The Meditations: Book Eleven Parts Eighteen to Twenty-One by Marcus Aurelius

I am A Man of Letters. I’ve been reading lately, and I have found some words I would like to share. Today, The Meditations by Marcus Aurelius. Here are The Meditations Book Eleven, Parts Eighteen through Twenty-One.

If any have offended against you, consider what is your relation to men, and that we are made for one another.

First… Consider in another respect you were made to be set over them, as a ram over the flock or a bull over the herd. But examine the matter from first principles, from this: if all things are not mere atoms, it is Nature which orders all things. If this is so, the inferior things exist for the sake of the superior, and these for the sake of one another.

Second… consider what kind of men they are at their table, in their bed, and so forth. Particularly, under what compulsions in respect of opinions they are. As to their acts, consider with what pride they do what they do.

Third… if men do rightly what they do, we ought not to be displeased. But if they do not do right, it is plain that they do so involuntarily and in ignorance. For as every soul is unwillingly deprived of the truth, so also is it unwillingly deprived of the power of behaving to each man according to his own deserving. Accordingly, men are pained when they are called unjust, ungrateful, and greedy, and in a word wrong-doers by their neighbors.

Fourth… consider that you also do many things wrong, and that you are a man like other men. Even if you abstain from certain faults, still you have the disposition to commit them, although because of cowardice, or concern about your reputation, or some other such mean motive, you abstain from such faults.

Fifth… consider that you do not even understand whether men are doing wrong or not, for many things are done with a certain reference to circumstances. A man must learn a great deal to enable him to pass a correct judgment on another man’s acts.

Sixth… consider when you are much vexed or grieved, that man’s life is only a moment, and after a short time we are all laid out dead.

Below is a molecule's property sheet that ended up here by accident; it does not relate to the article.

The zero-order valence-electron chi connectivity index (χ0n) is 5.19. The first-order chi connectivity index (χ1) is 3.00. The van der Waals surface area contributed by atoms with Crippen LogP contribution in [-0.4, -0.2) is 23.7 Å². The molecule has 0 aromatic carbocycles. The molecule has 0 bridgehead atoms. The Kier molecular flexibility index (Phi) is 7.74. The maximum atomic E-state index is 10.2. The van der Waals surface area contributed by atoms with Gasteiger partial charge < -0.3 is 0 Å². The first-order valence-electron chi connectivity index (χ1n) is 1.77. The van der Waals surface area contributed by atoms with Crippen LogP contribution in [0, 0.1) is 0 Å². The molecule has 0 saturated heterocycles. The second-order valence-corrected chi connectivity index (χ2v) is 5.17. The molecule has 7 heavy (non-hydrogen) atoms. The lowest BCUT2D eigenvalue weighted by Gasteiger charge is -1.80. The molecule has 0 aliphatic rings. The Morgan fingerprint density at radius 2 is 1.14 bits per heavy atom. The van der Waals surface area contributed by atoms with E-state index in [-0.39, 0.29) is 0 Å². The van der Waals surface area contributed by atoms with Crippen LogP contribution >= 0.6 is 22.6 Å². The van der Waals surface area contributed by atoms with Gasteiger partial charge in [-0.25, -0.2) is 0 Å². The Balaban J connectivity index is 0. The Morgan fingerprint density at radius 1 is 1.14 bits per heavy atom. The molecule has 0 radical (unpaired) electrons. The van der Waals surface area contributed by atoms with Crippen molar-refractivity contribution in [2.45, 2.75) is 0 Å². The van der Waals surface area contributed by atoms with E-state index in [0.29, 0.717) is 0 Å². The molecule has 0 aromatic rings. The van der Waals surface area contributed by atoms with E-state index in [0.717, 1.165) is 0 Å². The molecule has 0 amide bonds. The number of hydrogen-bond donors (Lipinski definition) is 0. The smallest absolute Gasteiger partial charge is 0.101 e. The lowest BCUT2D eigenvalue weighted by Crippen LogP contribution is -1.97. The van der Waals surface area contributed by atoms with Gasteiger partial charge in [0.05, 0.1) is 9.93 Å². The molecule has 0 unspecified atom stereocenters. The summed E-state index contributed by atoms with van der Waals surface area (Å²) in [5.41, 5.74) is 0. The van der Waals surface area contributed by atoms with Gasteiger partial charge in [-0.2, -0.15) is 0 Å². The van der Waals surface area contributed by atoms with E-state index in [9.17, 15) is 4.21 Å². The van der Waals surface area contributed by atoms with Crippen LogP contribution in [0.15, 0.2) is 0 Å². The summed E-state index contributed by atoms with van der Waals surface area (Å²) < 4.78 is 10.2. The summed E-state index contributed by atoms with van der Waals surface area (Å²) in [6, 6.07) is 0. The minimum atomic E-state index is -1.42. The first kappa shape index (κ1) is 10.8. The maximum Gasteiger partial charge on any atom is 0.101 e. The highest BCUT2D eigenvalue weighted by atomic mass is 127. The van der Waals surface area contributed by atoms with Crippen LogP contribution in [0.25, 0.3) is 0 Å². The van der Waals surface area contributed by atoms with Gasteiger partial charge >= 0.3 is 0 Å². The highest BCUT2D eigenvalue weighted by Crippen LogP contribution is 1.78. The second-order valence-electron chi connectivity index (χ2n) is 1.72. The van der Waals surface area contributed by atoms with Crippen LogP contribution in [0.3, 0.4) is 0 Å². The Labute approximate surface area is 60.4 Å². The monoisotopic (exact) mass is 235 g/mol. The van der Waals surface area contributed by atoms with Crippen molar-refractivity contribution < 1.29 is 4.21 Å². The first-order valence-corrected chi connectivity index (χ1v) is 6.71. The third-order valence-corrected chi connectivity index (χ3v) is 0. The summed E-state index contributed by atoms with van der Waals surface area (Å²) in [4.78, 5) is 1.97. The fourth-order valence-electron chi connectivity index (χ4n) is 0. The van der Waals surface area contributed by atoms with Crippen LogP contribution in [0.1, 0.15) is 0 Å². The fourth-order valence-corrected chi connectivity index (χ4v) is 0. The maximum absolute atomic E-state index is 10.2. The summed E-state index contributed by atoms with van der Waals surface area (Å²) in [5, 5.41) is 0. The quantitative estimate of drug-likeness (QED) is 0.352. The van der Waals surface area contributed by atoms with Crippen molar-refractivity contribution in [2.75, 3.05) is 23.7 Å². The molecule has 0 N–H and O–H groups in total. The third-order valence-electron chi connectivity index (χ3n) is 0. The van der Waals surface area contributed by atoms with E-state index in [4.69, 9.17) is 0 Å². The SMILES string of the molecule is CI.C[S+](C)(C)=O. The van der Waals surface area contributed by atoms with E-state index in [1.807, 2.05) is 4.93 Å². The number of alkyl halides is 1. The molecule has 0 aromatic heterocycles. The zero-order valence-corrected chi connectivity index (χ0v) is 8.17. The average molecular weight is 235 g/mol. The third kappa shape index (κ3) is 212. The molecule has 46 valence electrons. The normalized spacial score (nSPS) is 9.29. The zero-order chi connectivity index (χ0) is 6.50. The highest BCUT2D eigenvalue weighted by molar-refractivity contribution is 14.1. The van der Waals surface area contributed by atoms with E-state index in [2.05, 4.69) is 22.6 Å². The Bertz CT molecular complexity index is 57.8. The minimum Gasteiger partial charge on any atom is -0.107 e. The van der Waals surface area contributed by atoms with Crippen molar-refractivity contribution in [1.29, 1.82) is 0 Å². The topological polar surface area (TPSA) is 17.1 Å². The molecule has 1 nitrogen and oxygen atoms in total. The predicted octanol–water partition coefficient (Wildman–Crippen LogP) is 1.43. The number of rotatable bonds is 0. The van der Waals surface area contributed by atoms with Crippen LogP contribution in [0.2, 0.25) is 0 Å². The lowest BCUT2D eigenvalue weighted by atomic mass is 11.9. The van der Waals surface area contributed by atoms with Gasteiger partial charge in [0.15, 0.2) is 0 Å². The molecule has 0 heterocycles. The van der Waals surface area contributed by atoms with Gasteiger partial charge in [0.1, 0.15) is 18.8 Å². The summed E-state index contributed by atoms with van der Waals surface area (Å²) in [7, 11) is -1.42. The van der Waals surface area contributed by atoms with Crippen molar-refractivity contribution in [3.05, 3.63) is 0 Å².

Seventh… consider that it is not men’s acts which disturb us, for those acts have their foundation in men’s ruling principles. It is our own opinions which disturb us. Take away these opinions then, and resolve to dismiss your judgment about an act as if it were something grievous, and your anger is gone. How then will I take away these opinions? By reflecting that no wrongful act of another brings shame on me. Unless that which is shameful is alone bad, you also must of necessity do many things wrong, and become a robber and everything else.

Eighth… consider how much more pain is brought on us by the anger and vexation caused by such acts, than by the acts themselves, at which we are angry and vexed.

Ninth… consider that a good disposition is invincible if it is genuine, and not an affected smile or acting a part. What will the most violent man do to you if you continue to be of a kind disposition towards him, and if, as opportunity offers, you gently admonish him and calmly correct his errors at the very time when he is trying to do you harm, saying, ‘Not so, my child… we are constituted by Nature for something else… I will certainly not be injured, but you are injuring yourself, my child… ‘ Show him with gentle tact and by general principles that this is so, and that even insects do not do as he does, nor any animals, for all are formed by Nature to be gregarious. You must do this neither with any double meaning nor in the way of reproach, but affectionately and without any rancor in your soul, not as if you were lecturing him, nor yet that any bystander may admire, but when he is alone.